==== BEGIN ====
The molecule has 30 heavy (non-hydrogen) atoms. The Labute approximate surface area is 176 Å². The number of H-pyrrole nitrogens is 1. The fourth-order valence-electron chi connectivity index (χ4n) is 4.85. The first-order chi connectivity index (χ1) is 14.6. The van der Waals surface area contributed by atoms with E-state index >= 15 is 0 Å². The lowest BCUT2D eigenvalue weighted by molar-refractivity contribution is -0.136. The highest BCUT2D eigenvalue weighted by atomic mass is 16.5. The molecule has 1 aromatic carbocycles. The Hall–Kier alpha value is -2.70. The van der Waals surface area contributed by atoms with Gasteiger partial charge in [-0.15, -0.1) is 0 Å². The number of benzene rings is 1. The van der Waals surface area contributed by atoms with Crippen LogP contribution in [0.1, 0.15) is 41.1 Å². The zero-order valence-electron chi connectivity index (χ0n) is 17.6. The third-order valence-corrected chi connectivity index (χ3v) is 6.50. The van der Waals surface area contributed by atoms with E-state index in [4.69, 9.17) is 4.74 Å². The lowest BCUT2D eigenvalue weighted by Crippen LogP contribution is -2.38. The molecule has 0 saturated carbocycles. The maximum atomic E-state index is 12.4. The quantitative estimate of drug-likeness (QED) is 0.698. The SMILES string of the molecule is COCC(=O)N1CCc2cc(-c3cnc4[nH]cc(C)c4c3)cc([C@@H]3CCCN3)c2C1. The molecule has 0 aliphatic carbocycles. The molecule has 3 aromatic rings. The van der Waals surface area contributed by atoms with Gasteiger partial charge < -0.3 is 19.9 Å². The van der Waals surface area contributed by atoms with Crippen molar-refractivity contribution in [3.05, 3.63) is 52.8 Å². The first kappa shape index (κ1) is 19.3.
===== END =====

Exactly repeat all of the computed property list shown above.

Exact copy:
The molecule has 30 heavy (non-hydrogen) atoms. The Labute approximate surface area is 176 Å². The number of H-pyrrole nitrogens is 1. The fourth-order valence-electron chi connectivity index (χ4n) is 4.85. The first-order chi connectivity index (χ1) is 14.6. The van der Waals surface area contributed by atoms with E-state index >= 15 is 0 Å². The lowest BCUT2D eigenvalue weighted by molar-refractivity contribution is -0.136. The highest BCUT2D eigenvalue weighted by atomic mass is 16.5. The molecule has 1 aromatic carbocycles. The Hall–Kier alpha value is -2.70. The van der Waals surface area contributed by atoms with Gasteiger partial charge in [-0.15, -0.1) is 0 Å². The number of benzene rings is 1. The van der Waals surface area contributed by atoms with Crippen LogP contribution in [0.1, 0.15) is 41.1 Å². The zero-order valence-electron chi connectivity index (χ0n) is 17.6. The third-order valence-corrected chi connectivity index (χ3v) is 6.50. The van der Waals surface area contributed by atoms with E-state index in [4.69, 9.17) is 4.74 Å². The lowest BCUT2D eigenvalue weighted by Crippen LogP contribution is -2.38. The molecule has 0 saturated carbocycles. The maximum atomic E-state index is 12.4. The quantitative estimate of drug-likeness (QED) is 0.698. The SMILES string of the molecule is COCC(=O)N1CCc2cc(-c3cnc4[nH]cc(C)c4c3)cc([C@@H]3CCCN3)c2C1. The molecule has 0 aliphatic carbocycles. The molecule has 3 aromatic rings. The van der Waals surface area contributed by atoms with Gasteiger partial charge < -0.3 is 19.9 Å². The van der Waals surface area contributed by atoms with Crippen molar-refractivity contribution in [3.05, 3.63) is 52.8 Å². The first kappa shape index (κ1) is 19.3.